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As the risk of a global economic downturn rises, Indian startups are facing a “funding winter" with a squeeze in equity funding. However, debt financing is stepping in to provide liquidity to young companies. In an interview, Ankit Agarwal, ​​managing partner at venture debt firm Alteria Capital, outlines the key trends and opportunities for venture debt funds in the current situation. Edited excerpts of an interview:

With equity investors likely to go slow on further rounds in startups, will venture debt play an increasingly prominent role in the startup ecosystem?

For more than a decade of doing venture debt in India, our team at Alteria has seen multiple cycles of correction within the startup funding space, but the venture debt market has grown every single year, and we expect that to continue. In a market with an excess supply of equity capital, venture debt is used by founders to accelerate growth further, both organic and inorganic, to keep attracting capital at improved valuations. And in a year like 2022, where equity rounds were hard to come by, venture debt provides a buffer to the existing capital base to extend the runway substantially to get closer to profitability.

What, according to you, is causing the likely pause on foreign capital inflows and do you feel domestic capital will step in to fill the gap?

As a country, we have witnessed unprecedented growth and investments pouring into the private tech investment space over the last decade. Venture Capital investments are no longer restricted to a few US-based firms taking early-stage bets, which was the case a decade back. Over the last 4-5 years, Indian startups attracted a significant amount of capital allocation from early to very late-stage global investment firms, thereby capital inflows into startups becoming increasingly correlated to macro-economic and global public market performance. The good news is that we are seeing a sharp increase in domestic capital getting invested into homegrown venture capital and debt firms. We expect private investment space to go through the same journey as we witnessed in public markets, where domestic capital flows reduced dependence on the dependence on FIIs.

As a venture debt fund, how are you approaching credit underwriting where there is talk of potential moderation in startup valuations? Is unit economics now more important than ever as companies look to reduce cash burn?

We are leading investments in the venture debt asset class in India since its inception days, and experience has taught us not to get carried away in a bull market, nor do we get too anxious around funding winters. We continue to back fundamentally strong business models with credible founders backed by strong VC partners. Long-lasting businesses are built when there is a scarcity of capital available, and we have been very impressed with the resilience exhibited by most founders in our portfolio.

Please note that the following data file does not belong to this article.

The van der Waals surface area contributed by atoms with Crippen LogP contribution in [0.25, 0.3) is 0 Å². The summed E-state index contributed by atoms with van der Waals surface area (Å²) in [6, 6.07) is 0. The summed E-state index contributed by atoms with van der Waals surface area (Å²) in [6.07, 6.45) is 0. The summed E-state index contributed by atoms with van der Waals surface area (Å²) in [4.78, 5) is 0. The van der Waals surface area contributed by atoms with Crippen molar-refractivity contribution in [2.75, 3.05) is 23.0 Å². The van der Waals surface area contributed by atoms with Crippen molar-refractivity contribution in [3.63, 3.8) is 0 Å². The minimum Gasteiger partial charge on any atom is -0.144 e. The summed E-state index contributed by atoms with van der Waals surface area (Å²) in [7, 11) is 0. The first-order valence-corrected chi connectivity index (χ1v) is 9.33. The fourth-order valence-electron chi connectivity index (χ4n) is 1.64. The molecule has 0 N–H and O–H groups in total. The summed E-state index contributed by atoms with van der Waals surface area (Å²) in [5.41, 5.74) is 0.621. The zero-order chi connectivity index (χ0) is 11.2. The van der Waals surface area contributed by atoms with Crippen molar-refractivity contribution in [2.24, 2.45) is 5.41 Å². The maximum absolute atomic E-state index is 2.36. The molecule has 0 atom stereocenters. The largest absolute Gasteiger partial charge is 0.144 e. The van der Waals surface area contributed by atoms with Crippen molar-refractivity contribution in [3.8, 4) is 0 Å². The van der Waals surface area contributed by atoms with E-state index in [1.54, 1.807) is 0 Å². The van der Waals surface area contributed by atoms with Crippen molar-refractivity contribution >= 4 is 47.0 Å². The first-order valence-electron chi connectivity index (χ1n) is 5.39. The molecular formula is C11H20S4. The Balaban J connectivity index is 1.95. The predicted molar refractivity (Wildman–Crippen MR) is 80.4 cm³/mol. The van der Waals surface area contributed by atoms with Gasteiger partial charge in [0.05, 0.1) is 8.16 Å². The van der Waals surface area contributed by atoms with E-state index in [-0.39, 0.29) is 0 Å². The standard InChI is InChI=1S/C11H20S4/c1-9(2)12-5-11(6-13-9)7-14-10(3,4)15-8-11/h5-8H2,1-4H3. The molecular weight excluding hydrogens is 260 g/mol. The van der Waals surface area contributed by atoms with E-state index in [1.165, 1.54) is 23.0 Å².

How do you see the consolidation trend playing out as equity funding dries and valuation compresses?

The increasing number of consolidations is more a factor of the size and maturity of our startup ecosystem than just abundance or lack of equity funding. Typically, startups had been targets for large conglomerates and have now become acquirers of smaller startups and, in some cases, traditional profitable companies. In fact, acquisition financing has been a key use case for many of our venture deals over the last few years with companies like Mensa Brands, Rebel foods, Exotel, Medibuddy, Agrostar, and Lead School. Use cases of acquisitions have varied from expanding revenues, adding capabilities, entering new segments etc.

Alteria recently announced the first close of its third fund. Are you looking at writing bigger cheques?

We have always been a stage and sector agonistic venture debt firm and have backed startups across sectors ranging from early Series A to Series E+. With an increasingly wider and larger universe of growth-stage startups in India, a larger capital base definitely allows us to expand our capacity to back growth-stage startups in a more meaningful way. We currently manage Rs.3800+ crores across three funds, all raised in the last five years and have funded 120+ unique startups across sectors and stages. We continue to generate late teen returns to our LPs and have not recorded any credit losses so far, despite multiple waves of Covid and macro uncertainty. Alteria has generated predictable, consistent returns for our Investors through a combination of fixed income and equity upside from our diversified portfolio, which has helped our investors get 4-5% higher returns compared to traditional fixed-income products available in the market. Venture debt has been embraced well by domestic investors, and our LPs constitute large institutions, family offices and HNIs, including a large number of founders from the startup ecosystem.

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